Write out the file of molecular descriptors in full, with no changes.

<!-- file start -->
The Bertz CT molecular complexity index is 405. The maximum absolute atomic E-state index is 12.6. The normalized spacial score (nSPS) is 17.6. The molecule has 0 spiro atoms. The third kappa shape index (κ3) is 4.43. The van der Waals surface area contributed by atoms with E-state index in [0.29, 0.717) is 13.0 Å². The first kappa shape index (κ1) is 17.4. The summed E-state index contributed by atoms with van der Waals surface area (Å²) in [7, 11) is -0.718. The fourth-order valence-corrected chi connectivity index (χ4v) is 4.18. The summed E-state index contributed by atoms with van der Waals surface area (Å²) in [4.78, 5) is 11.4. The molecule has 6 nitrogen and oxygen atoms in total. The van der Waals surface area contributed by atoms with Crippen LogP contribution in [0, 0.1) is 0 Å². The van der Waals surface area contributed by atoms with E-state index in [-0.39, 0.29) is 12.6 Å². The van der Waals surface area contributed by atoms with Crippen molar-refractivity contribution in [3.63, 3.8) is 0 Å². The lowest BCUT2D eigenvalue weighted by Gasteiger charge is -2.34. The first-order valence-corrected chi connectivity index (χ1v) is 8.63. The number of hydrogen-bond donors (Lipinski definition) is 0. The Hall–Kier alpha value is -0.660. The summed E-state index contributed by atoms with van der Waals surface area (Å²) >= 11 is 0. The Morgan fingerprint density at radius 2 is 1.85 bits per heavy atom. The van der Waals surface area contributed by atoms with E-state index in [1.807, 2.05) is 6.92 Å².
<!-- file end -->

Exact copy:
The Bertz CT molecular complexity index is 405. The maximum absolute atomic E-state index is 12.6. The normalized spacial score (nSPS) is 17.6. The molecule has 0 spiro atoms. The third kappa shape index (κ3) is 4.43. The van der Waals surface area contributed by atoms with E-state index in [0.29, 0.717) is 13.0 Å². The first kappa shape index (κ1) is 17.4. The summed E-state index contributed by atoms with van der Waals surface area (Å²) in [7, 11) is -0.718. The fourth-order valence-corrected chi connectivity index (χ4v) is 4.18. The summed E-state index contributed by atoms with van der Waals surface area (Å²) in [4.78, 5) is 11.4. The molecule has 6 nitrogen and oxygen atoms in total. The van der Waals surface area contributed by atoms with Crippen LogP contribution in [0, 0.1) is 0 Å². The van der Waals surface area contributed by atoms with E-state index in [-0.39, 0.29) is 12.6 Å². The van der Waals surface area contributed by atoms with Crippen molar-refractivity contribution in [3.63, 3.8) is 0 Å². The lowest BCUT2D eigenvalue weighted by Gasteiger charge is -2.34. The first-order valence-corrected chi connectivity index (χ1v) is 8.63. The number of hydrogen-bond donors (Lipinski definition) is 0. The Hall–Kier alpha value is -0.660. The summed E-state index contributed by atoms with van der Waals surface area (Å²) >= 11 is 0. The Morgan fingerprint density at radius 2 is 1.85 bits per heavy atom. The van der Waals surface area contributed by atoms with E-state index in [1.807, 2.05) is 6.92 Å².